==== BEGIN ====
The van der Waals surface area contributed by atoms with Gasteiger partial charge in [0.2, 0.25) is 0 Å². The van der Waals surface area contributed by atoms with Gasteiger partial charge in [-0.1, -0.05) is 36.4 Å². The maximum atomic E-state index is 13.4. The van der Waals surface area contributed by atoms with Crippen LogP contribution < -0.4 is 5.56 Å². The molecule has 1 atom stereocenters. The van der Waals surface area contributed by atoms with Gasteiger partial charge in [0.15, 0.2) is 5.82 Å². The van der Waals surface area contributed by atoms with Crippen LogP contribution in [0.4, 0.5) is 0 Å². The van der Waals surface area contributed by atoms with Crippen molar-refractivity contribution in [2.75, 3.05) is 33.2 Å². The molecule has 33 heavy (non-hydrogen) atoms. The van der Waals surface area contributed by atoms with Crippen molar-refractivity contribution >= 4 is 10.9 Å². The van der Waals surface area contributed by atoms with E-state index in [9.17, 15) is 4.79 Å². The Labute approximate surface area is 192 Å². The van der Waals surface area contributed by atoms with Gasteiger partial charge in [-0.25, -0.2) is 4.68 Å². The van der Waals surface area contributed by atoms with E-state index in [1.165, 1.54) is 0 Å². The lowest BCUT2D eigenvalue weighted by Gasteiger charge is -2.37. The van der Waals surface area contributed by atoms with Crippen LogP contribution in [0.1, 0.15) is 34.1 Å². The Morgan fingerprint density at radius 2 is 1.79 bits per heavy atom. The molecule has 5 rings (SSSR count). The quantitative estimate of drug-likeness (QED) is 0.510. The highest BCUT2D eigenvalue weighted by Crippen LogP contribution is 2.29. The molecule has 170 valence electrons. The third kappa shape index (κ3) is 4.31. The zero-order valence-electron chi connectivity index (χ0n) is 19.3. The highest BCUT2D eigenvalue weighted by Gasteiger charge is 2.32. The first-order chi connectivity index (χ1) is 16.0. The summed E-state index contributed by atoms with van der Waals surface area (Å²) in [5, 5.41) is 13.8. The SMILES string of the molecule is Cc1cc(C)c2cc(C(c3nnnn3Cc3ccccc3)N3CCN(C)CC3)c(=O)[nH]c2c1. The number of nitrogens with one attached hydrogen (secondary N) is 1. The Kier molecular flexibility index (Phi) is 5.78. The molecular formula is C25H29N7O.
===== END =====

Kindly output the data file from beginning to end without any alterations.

The van der Waals surface area contributed by atoms with Gasteiger partial charge in [0.2, 0.25) is 0 Å². The van der Waals surface area contributed by atoms with Gasteiger partial charge in [-0.1, -0.05) is 36.4 Å². The maximum atomic E-state index is 13.4. The van der Waals surface area contributed by atoms with Crippen LogP contribution < -0.4 is 5.56 Å². The molecule has 1 atom stereocenters. The van der Waals surface area contributed by atoms with Gasteiger partial charge in [0.15, 0.2) is 5.82 Å². The van der Waals surface area contributed by atoms with Crippen LogP contribution in [0.4, 0.5) is 0 Å². The van der Waals surface area contributed by atoms with Crippen molar-refractivity contribution in [2.75, 3.05) is 33.2 Å². The molecule has 33 heavy (non-hydrogen) atoms. The van der Waals surface area contributed by atoms with Crippen molar-refractivity contribution >= 4 is 10.9 Å². The van der Waals surface area contributed by atoms with E-state index in [9.17, 15) is 4.79 Å². The Labute approximate surface area is 192 Å². The van der Waals surface area contributed by atoms with Gasteiger partial charge in [-0.25, -0.2) is 4.68 Å². The van der Waals surface area contributed by atoms with E-state index in [1.165, 1.54) is 0 Å². The lowest BCUT2D eigenvalue weighted by Gasteiger charge is -2.37. The van der Waals surface area contributed by atoms with Crippen LogP contribution in [0.1, 0.15) is 34.1 Å². The Morgan fingerprint density at radius 2 is 1.79 bits per heavy atom. The molecule has 5 rings (SSSR count). The quantitative estimate of drug-likeness (QED) is 0.510. The highest BCUT2D eigenvalue weighted by Crippen LogP contribution is 2.29. The molecule has 170 valence electrons. The third kappa shape index (κ3) is 4.31. The zero-order valence-electron chi connectivity index (χ0n) is 19.3. The highest BCUT2D eigenvalue weighted by Gasteiger charge is 2.32. The first-order chi connectivity index (χ1) is 16.0. The summed E-state index contributed by atoms with van der Waals surface area (Å²) in [5, 5.41) is 13.8. The SMILES string of the molecule is Cc1cc(C)c2cc(C(c3nnnn3Cc3ccccc3)N3CCN(C)CC3)c(=O)[nH]c2c1. The number of nitrogens with one attached hydrogen (secondary N) is 1. The Kier molecular flexibility index (Phi) is 5.78. The molecular formula is C25H29N7O.